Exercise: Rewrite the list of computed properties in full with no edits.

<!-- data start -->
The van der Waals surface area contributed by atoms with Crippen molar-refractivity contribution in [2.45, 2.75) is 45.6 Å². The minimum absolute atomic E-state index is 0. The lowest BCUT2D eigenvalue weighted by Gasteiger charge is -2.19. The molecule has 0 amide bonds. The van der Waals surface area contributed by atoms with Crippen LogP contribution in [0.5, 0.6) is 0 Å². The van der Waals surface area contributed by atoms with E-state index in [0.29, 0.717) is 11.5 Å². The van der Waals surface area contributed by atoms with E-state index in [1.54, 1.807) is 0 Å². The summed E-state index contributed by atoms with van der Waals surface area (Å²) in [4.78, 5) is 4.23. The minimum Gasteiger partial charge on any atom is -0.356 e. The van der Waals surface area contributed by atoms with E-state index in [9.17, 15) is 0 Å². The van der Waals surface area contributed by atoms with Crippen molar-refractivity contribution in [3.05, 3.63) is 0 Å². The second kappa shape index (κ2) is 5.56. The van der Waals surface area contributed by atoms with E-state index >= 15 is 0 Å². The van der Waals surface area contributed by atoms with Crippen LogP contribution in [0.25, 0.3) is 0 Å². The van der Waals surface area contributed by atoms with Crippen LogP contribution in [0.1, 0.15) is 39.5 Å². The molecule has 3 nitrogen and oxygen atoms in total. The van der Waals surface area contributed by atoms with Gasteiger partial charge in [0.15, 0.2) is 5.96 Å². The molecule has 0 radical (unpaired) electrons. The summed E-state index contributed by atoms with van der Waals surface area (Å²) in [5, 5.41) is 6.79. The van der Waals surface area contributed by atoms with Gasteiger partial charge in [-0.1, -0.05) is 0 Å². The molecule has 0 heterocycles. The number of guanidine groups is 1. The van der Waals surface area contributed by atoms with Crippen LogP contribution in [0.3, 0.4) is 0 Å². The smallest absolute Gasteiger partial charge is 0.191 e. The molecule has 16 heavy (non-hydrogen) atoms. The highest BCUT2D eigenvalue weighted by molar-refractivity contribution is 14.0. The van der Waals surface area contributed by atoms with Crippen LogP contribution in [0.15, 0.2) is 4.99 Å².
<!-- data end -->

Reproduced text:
The van der Waals surface area contributed by atoms with Crippen molar-refractivity contribution in [2.45, 2.75) is 45.6 Å². The minimum absolute atomic E-state index is 0. The lowest BCUT2D eigenvalue weighted by Gasteiger charge is -2.19. The molecule has 0 amide bonds. The van der Waals surface area contributed by atoms with Crippen LogP contribution in [0.5, 0.6) is 0 Å². The van der Waals surface area contributed by atoms with E-state index in [0.29, 0.717) is 11.5 Å². The van der Waals surface area contributed by atoms with E-state index in [1.54, 1.807) is 0 Å². The summed E-state index contributed by atoms with van der Waals surface area (Å²) in [4.78, 5) is 4.23. The minimum Gasteiger partial charge on any atom is -0.356 e. The van der Waals surface area contributed by atoms with E-state index in [9.17, 15) is 0 Å². The van der Waals surface area contributed by atoms with Crippen molar-refractivity contribution in [3.05, 3.63) is 0 Å². The second kappa shape index (κ2) is 5.56. The van der Waals surface area contributed by atoms with E-state index >= 15 is 0 Å². The van der Waals surface area contributed by atoms with Crippen LogP contribution in [0.25, 0.3) is 0 Å². The van der Waals surface area contributed by atoms with Crippen LogP contribution in [0.1, 0.15) is 39.5 Å². The molecule has 3 nitrogen and oxygen atoms in total. The van der Waals surface area contributed by atoms with Gasteiger partial charge in [0.15, 0.2) is 5.96 Å². The molecule has 0 radical (unpaired) electrons. The summed E-state index contributed by atoms with van der Waals surface area (Å²) in [5, 5.41) is 6.79. The van der Waals surface area contributed by atoms with Gasteiger partial charge in [-0.1, -0.05) is 0 Å². The molecule has 0 heterocycles. The number of guanidine groups is 1. The van der Waals surface area contributed by atoms with Crippen LogP contribution in [0.3, 0.4) is 0 Å². The smallest absolute Gasteiger partial charge is 0.191 e. The molecule has 16 heavy (non-hydrogen) atoms. The highest BCUT2D eigenvalue weighted by molar-refractivity contribution is 14.0. The van der Waals surface area contributed by atoms with Crippen LogP contribution in [0.15, 0.2) is 4.99 Å².